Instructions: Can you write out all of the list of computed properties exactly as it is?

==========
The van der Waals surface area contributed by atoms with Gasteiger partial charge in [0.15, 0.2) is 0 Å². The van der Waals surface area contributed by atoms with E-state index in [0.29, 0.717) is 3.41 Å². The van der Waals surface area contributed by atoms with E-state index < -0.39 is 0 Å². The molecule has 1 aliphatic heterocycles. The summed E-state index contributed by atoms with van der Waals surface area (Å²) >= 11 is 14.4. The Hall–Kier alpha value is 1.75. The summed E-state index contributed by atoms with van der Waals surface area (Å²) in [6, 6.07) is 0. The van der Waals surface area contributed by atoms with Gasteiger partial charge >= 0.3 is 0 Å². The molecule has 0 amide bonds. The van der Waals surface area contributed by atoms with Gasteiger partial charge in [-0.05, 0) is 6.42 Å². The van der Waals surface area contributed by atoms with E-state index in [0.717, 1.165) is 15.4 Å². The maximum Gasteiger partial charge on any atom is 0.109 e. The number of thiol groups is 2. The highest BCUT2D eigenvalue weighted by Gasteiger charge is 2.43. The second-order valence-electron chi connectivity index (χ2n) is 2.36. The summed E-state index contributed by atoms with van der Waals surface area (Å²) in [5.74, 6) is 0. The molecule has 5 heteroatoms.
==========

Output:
The van der Waals surface area contributed by atoms with Gasteiger partial charge in [0.15, 0.2) is 0 Å². The van der Waals surface area contributed by atoms with E-state index in [0.29, 0.717) is 3.41 Å². The van der Waals surface area contributed by atoms with E-state index < -0.39 is 0 Å². The molecule has 1 aliphatic heterocycles. The summed E-state index contributed by atoms with van der Waals surface area (Å²) >= 11 is 14.4. The Hall–Kier alpha value is 1.75. The summed E-state index contributed by atoms with van der Waals surface area (Å²) in [6, 6.07) is 0. The van der Waals surface area contributed by atoms with Gasteiger partial charge >= 0.3 is 0 Å². The molecule has 0 amide bonds. The van der Waals surface area contributed by atoms with Gasteiger partial charge in [-0.05, 0) is 6.42 Å². The van der Waals surface area contributed by atoms with E-state index in [0.717, 1.165) is 15.4 Å². The maximum Gasteiger partial charge on any atom is 0.109 e. The number of thiol groups is 2. The highest BCUT2D eigenvalue weighted by Gasteiger charge is 2.43. The second-order valence-electron chi connectivity index (χ2n) is 2.36. The summed E-state index contributed by atoms with van der Waals surface area (Å²) in [5.74, 6) is 0. The molecule has 5 heteroatoms.